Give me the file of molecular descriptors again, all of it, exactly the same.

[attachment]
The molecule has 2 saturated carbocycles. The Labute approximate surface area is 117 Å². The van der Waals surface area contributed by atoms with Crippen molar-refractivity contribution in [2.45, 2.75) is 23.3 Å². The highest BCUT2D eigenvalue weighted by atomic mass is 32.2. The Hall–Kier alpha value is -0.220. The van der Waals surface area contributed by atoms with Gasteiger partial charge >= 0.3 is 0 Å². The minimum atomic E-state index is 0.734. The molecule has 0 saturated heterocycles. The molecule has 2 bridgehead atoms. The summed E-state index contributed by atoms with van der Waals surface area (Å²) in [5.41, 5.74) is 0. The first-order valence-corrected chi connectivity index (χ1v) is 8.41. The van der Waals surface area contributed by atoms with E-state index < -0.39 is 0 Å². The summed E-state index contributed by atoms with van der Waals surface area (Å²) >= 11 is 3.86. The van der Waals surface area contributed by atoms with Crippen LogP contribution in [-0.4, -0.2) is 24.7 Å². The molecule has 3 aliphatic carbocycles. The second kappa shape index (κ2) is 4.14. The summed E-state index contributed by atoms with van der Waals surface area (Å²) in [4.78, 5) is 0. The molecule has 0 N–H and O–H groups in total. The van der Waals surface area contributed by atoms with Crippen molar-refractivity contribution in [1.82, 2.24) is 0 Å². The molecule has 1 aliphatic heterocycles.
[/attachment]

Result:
The molecule has 2 saturated carbocycles. The Labute approximate surface area is 117 Å². The van der Waals surface area contributed by atoms with Crippen molar-refractivity contribution in [2.45, 2.75) is 23.3 Å². The highest BCUT2D eigenvalue weighted by atomic mass is 32.2. The Hall–Kier alpha value is -0.220. The van der Waals surface area contributed by atoms with Gasteiger partial charge >= 0.3 is 0 Å². The minimum atomic E-state index is 0.734. The molecule has 0 saturated heterocycles. The molecule has 2 bridgehead atoms. The summed E-state index contributed by atoms with van der Waals surface area (Å²) in [5.41, 5.74) is 0. The first-order valence-corrected chi connectivity index (χ1v) is 8.41. The van der Waals surface area contributed by atoms with E-state index < -0.39 is 0 Å². The summed E-state index contributed by atoms with van der Waals surface area (Å²) >= 11 is 3.86. The van der Waals surface area contributed by atoms with Crippen LogP contribution in [-0.4, -0.2) is 24.7 Å². The molecule has 3 aliphatic carbocycles. The second kappa shape index (κ2) is 4.14. The summed E-state index contributed by atoms with van der Waals surface area (Å²) in [4.78, 5) is 0. The molecule has 0 N–H and O–H groups in total. The van der Waals surface area contributed by atoms with Crippen molar-refractivity contribution in [1.82, 2.24) is 0 Å². The molecule has 1 aliphatic heterocycles.